Rule # 7 Be a damsel in distress.
It's the oldest trick in the book of feminine wiles: Act helpless in order to garner the attention you require. We may sneer at it when we see it in the most conventional of straight movies, but look how hard we all fell for it in Bound (1996).
Mob moll Violet (Jennifer Tilly) makes eyes at newly paroled maintenance worker Corky (Gina Gershon) when they first meet in the elevator of a luxury apartment building. Thanks to the thin walls that separate them, Corky knows more than she cares to about the most intimate aspect of Violet's life. But she doesn't really get to know her neighbor until she gets a distress call from the building manager. Fair Violet has lost an earring down the kitchen drain and needs a big, strong, wrench-wielding, handy dyke to fetch it.
In a one of the most memorable cat-and-mouse games in lesbian cinema, Violet plays the clueless card in order to get Corky on her knees and under her kitchen sink. Corky disconnects the pipes in search of the lost jewelry while stealing sidelong glances at Violet's thighs. Sure, Corky knows it's a ruse and that sex kitten Violet intentionally tossed her own earring down the sink, but what difference does that make?
When the earring is retrieved, Violet insists that Corky stay for a drink. ("A beer. Naturally.") The drink leads where drinks often do, and Violet soon learns that she's not the only one with an ulterior motive. By the end of the snappy, violent ride that is Bound, the lovers have successfully double-crossed the mob for a few million bucks and ridden off into the sunset together. (In a monstrous, shiny new truck. Naturally.)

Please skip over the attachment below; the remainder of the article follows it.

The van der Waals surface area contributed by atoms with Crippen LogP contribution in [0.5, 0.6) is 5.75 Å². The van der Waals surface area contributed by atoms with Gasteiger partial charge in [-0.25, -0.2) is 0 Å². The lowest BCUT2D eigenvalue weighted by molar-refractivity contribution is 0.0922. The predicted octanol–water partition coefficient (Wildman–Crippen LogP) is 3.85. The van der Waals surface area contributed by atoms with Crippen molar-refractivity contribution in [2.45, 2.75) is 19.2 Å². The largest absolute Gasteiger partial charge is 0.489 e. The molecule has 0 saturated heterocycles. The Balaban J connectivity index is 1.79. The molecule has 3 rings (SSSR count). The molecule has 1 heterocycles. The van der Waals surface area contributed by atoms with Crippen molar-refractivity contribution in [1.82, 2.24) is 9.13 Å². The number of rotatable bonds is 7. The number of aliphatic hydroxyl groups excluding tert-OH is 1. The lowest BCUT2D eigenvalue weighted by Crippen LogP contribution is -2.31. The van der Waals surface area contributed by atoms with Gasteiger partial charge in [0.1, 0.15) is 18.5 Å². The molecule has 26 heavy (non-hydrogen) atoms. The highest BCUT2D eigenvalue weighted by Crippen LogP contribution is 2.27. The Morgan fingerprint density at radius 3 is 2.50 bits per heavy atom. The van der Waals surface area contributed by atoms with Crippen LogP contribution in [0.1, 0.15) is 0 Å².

Rule # 8 Liquor her up.
Bombshell actress Mia Scarlett (Mia Riverton) sets surgeon Julie Wong's (Elaine Kao) hospital aflutter when she visits to prepare for an upcoming film in Georgia Lee's Red Doors (2005). The medical personnel bask in the presence of an actual celebrity, while quiet, un-Hollywood-savvy Julie watches with curiosity. She's never heard of Mia Scarlett, but she's not above slyly checking out the cheesecake photos of her in the magazines strewn about the nurses' station.
As it turns out, the interest is mutual. Mia vibes out the cute but closeted Julie, but can't seem to make Julie realize that she's attracted to her. So she ups the ante by inviting Julie out for drinks, then goes behind the bar and prepares Valencias for them both. Showy, seductive Mia relishes the opportunity to explain the origins of the drink, which involves setting orange slices aflame (and some "cold gin"): "It's also called the Flame of Love because Frank Sinatra had one," Mia says suggestively, "and fell in love."
Later, when Mia mixes Julie a frothy White Russian and deftly wipes a bit of milk foam from the tip of Julie's nose, the mood has definitely heated up. Maybe she's intoxicated by sultry Mia's come-ons, or maybe she's just plain drunk â€” but Julie is finally able to meet Mia's direct, sexy gaze and start to deal with her own sexuality.
Rule #9 Bare it all.
In her lesbian icon-making turn as a queer supermodel in Gia (1998), Angelina Jolie (who won a Golden Globe for this role) plays Gia Carangi as reckless and seething with sexual magnetism. Naturally, she finds herself wildly attracted to her sensible (and slightly prissy) makeup artist, Linda, played by Elizabeth Mitchell (ER, Lost).
When the boring catalogue photo shoot is over, the smarmy Eurotrash photographer invites the models to stay behind and make some "art" (or, as he says, "aht"). Everyone bails except for Gia, who is more than happy to undress and climb the chain-link prop fence like the feral beast she is â€” but only if Linda stays to watch.
And Linda watches all right: Her nervous fiddling with makeup brushes throughout the shoot speaks volumes. When the sleazy photographer commands Linda to strip down and pose with Gia, at first it seems unlikely that she will comply. But like the rest of us, she can't take her eyes off of Gia/Jolie, who hypnotizes her with a steady, vampiric gaze. It's not long before the formerly straight Linda is naked, pressed up against the fence in the studio â€” and later on, up against Gia. Is this movie the reason there are so many lesbians on America's Next Top Model?